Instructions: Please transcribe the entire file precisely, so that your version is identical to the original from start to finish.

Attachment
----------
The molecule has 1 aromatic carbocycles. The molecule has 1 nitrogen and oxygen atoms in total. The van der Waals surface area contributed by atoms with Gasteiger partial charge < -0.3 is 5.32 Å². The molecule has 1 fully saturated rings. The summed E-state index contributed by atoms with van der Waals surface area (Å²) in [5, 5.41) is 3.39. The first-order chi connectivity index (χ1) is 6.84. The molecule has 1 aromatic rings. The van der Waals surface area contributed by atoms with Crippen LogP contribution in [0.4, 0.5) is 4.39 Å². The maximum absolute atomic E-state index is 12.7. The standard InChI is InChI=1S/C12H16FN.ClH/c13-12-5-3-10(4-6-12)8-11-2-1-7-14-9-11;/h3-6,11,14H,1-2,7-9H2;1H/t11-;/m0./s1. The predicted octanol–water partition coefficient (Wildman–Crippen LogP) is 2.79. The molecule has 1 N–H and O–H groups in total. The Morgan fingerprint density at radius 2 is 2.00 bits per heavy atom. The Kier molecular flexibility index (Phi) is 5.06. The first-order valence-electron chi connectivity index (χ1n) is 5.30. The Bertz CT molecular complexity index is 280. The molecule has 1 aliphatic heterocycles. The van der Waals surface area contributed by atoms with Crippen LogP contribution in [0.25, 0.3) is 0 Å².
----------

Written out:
The molecule has 1 aromatic carbocycles. The molecule has 1 nitrogen and oxygen atoms in total. The van der Waals surface area contributed by atoms with Gasteiger partial charge < -0.3 is 5.32 Å². The molecule has 1 fully saturated rings. The summed E-state index contributed by atoms with van der Waals surface area (Å²) in [5, 5.41) is 3.39. The first-order chi connectivity index (χ1) is 6.84. The molecule has 1 aromatic rings. The van der Waals surface area contributed by atoms with Crippen LogP contribution in [0.4, 0.5) is 4.39 Å². The maximum absolute atomic E-state index is 12.7. The standard InChI is InChI=1S/C12H16FN.ClH/c13-12-5-3-10(4-6-12)8-11-2-1-7-14-9-11;/h3-6,11,14H,1-2,7-9H2;1H/t11-;/m0./s1. The predicted octanol–water partition coefficient (Wildman–Crippen LogP) is 2.79. The molecule has 1 N–H and O–H groups in total. The Morgan fingerprint density at radius 2 is 2.00 bits per heavy atom. The Kier molecular flexibility index (Phi) is 5.06. The first-order valence-electron chi connectivity index (χ1n) is 5.30. The Bertz CT molecular complexity index is 280. The molecule has 1 aliphatic heterocycles. The van der Waals surface area contributed by atoms with Crippen LogP contribution in [0.25, 0.3) is 0 Å².